Global delivery giant DHL Express has committed to ordering 12 all-electric cargo-delivery aeroplanes, with the first aircraft scheduled to enter service in 2024.
The planes will be sourced from Washington-based electric aircraft company Eviation.
The aircraft model – Alice – is a cargo-configured version of Eviation’s commuter plane and has a capacity of 1200kg. It can be flown by a single pilot and has a maximum range of 815km. Recharging takes 30 minutes per flight hour. It is on track to make its first trial flight later this year.
DHL Express says Alice will be able to fly in all environments currently serviced by its smaller piston and turbine aircraft.
The company currently operates eight ATR propellor-driven aircraft in Central America, however online data shows all of its other aircraft are jet-engined, the smallest models of which have a payload capacity at least five times less than Alice’s capacity, suggesting the new electric planes will be deployed on new regional routes, or even replacing land-transportation options.
Recharging can safely occur while the aircraft is being unloaded and reloaded and, by having fewer moving parts than aviation fuel-powered aircraft, promises increased reliability and reduced maintenance costs.
But the company’s eye is clearly on the future. As electric aircraft technology develops, larger planes will move into production. Last month, United Airlines and its regional partner Mesa Aviation announced an order of at least 200 electric aeroplanes from Heart Aviation and Boeing is conducting tests of an all-electric prototype self-flying air taxi in partnership with Kitty Hawk Corporation, called Wisk.
“On our way to clean logistics operations, the electrification of every transport mode plays a crucial role and will significantly contribute to our overall sustainability goal of zero emissions,” said DHL Express CEO John Pearson, in a statement announcing the order.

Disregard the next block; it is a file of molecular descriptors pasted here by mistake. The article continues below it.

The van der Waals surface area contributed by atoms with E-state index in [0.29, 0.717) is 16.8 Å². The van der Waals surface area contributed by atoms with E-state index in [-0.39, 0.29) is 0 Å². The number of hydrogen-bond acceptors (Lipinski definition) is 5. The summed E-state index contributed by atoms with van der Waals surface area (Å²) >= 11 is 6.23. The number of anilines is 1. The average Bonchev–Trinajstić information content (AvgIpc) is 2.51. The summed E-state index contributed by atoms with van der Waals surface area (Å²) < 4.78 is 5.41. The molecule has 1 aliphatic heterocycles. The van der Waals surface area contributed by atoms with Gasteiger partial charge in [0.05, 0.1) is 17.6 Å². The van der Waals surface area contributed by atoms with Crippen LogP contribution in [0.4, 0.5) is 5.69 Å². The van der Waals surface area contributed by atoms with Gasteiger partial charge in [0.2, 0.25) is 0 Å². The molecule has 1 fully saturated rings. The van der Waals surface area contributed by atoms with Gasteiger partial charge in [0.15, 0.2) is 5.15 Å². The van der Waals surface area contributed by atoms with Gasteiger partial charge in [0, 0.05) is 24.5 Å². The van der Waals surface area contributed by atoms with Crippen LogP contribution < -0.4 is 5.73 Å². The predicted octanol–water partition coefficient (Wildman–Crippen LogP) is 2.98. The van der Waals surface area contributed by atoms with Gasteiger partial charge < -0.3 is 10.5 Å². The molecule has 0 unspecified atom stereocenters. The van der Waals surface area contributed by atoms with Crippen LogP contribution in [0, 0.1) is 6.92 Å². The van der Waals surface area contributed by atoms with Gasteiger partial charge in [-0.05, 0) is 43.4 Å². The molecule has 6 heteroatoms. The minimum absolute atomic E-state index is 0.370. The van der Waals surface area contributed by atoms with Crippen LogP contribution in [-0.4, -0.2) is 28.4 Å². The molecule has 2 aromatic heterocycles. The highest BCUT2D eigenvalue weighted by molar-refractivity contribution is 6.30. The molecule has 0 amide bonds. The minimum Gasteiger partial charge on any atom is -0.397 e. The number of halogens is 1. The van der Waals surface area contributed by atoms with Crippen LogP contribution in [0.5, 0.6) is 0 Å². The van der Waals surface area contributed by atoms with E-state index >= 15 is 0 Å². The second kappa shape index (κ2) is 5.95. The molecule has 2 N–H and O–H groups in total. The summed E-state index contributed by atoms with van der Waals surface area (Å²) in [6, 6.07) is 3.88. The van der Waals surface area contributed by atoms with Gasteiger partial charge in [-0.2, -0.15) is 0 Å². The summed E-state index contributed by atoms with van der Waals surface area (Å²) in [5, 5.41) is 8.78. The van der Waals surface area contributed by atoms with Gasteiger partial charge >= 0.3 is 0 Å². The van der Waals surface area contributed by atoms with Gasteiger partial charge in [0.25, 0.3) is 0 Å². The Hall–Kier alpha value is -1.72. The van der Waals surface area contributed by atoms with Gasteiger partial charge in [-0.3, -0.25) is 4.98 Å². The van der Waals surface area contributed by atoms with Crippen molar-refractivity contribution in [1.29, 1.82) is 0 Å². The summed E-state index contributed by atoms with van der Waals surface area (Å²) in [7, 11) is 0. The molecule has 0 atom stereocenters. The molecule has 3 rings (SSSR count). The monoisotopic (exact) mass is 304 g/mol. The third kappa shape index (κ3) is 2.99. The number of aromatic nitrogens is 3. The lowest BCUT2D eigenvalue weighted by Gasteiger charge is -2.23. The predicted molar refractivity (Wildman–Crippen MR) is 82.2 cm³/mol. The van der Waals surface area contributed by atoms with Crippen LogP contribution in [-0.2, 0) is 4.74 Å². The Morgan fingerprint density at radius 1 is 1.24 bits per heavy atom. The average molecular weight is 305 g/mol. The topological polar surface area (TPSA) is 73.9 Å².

“DHL Express has been known as a pioneer in the aviation industry for decades. We have found the perfect partner with Eviation as they share our purpose, and together we will take off into a new era of sustainable aviation.”
The move is part of a broader commitment by DHL Express towards achieving zero-emission logistics.
“With this engagement, DHL aims to set up an unparalleled electric Express network and make a pioneering step into a sustainable aviation future. Eviation’s Alice is the world’s leading fully electric aircraft, which enables airlines – both cargo and passenger – to operate a zero-emission fleet.”
Eviation CEO Omer Bar-Yohay said partnering with companies like DHL, who are the leaders in sustainable e-cargo transportation, is a testament that the electric era is now upon the world.
“From day one, we set an audacious goal to transform the aviation industry and create a new era with electric aircraft. This announcement is a significant milestone on our quest to transform the future of flight across the globe.”
Eviation, founded in Israel before relocating to the US, two years ago already had a backlog of more than 150 orders from customers, including Cape Air, a regional carrier in New York and New England (Source: Bloomberg).
Travis Cobb, EVP global network operations and aviation at DHL Express, said Alice’s range and capacity make it “a fantastic sustainable solution for our global network”.
“Our aspiration is to make a substantial contribution in reducing our carbon footprint, and these advancements in fleet and technology will go a long way in achieving further carbon reductions. For us and our customers, this is a very important step in our decarbonisation journey and a step forward for the aviation industry as a whole.”
DHL Express’ parent Deutsche Post DHL Group released a new sustainability roadmap early this year, in which it will invest euro 7 billion in capital and operating expenditure into measures that will reduce its CO2 emissions. The funds will be directed towards the electrification of its last-mile delivery fleet, sustainable aviation fuels and climate-neutral buildings. It has set 2050 as its target date for zero emissions.